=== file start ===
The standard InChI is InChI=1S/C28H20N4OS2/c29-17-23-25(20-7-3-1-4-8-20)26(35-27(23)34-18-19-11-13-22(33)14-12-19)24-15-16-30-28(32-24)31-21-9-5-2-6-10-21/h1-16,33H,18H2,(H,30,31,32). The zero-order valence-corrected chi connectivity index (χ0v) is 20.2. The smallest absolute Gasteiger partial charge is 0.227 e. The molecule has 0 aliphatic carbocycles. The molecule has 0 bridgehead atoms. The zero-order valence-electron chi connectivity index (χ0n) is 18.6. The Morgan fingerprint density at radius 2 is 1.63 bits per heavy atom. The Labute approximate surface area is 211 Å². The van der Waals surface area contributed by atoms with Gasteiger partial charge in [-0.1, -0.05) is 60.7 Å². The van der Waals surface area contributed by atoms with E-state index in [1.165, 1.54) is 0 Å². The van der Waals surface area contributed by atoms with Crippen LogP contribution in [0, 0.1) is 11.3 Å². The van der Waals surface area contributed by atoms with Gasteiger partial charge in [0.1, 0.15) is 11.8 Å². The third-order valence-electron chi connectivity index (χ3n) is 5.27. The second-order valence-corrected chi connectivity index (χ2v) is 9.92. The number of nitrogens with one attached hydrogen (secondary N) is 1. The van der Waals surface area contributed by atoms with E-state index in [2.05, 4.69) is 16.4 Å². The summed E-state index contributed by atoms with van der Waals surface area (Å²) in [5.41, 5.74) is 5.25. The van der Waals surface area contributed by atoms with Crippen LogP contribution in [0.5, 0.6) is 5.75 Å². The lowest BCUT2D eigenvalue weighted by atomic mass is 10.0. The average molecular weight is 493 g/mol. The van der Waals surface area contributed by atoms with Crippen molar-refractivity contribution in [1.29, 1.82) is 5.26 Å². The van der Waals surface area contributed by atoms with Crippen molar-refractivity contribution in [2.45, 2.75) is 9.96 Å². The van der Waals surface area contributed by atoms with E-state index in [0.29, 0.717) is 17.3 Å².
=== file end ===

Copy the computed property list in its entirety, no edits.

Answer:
The standard InChI is InChI=1S/C28H20N4OS2/c29-17-23-25(20-7-3-1-4-8-20)26(35-27(23)34-18-19-11-13-22(33)14-12-19)24-15-16-30-28(32-24)31-21-9-5-2-6-10-21/h1-16,33H,18H2,(H,30,31,32). The zero-order valence-corrected chi connectivity index (χ0v) is 20.2. The smallest absolute Gasteiger partial charge is 0.227 e. The molecule has 0 aliphatic carbocycles. The molecule has 0 bridgehead atoms. The zero-order valence-electron chi connectivity index (χ0n) is 18.6. The Morgan fingerprint density at radius 2 is 1.63 bits per heavy atom. The Labute approximate surface area is 211 Å². The van der Waals surface area contributed by atoms with Gasteiger partial charge in [-0.1, -0.05) is 60.7 Å². The van der Waals surface area contributed by atoms with E-state index in [1.165, 1.54) is 0 Å². The van der Waals surface area contributed by atoms with Crippen LogP contribution in [0, 0.1) is 11.3 Å². The van der Waals surface area contributed by atoms with Gasteiger partial charge in [0.1, 0.15) is 11.8 Å². The third-order valence-electron chi connectivity index (χ3n) is 5.27. The second-order valence-corrected chi connectivity index (χ2v) is 9.92. The number of nitrogens with one attached hydrogen (secondary N) is 1. The van der Waals surface area contributed by atoms with E-state index in [2.05, 4.69) is 16.4 Å². The summed E-state index contributed by atoms with van der Waals surface area (Å²) in [5.41, 5.74) is 5.25. The van der Waals surface area contributed by atoms with Crippen LogP contribution in [0.5, 0.6) is 5.75 Å². The lowest BCUT2D eigenvalue weighted by atomic mass is 10.0. The average molecular weight is 493 g/mol. The van der Waals surface area contributed by atoms with Crippen molar-refractivity contribution in [1.29, 1.82) is 5.26 Å². The van der Waals surface area contributed by atoms with Crippen molar-refractivity contribution in [2.45, 2.75) is 9.96 Å². The van der Waals surface area contributed by atoms with E-state index in [0.29, 0.717) is 17.3 Å².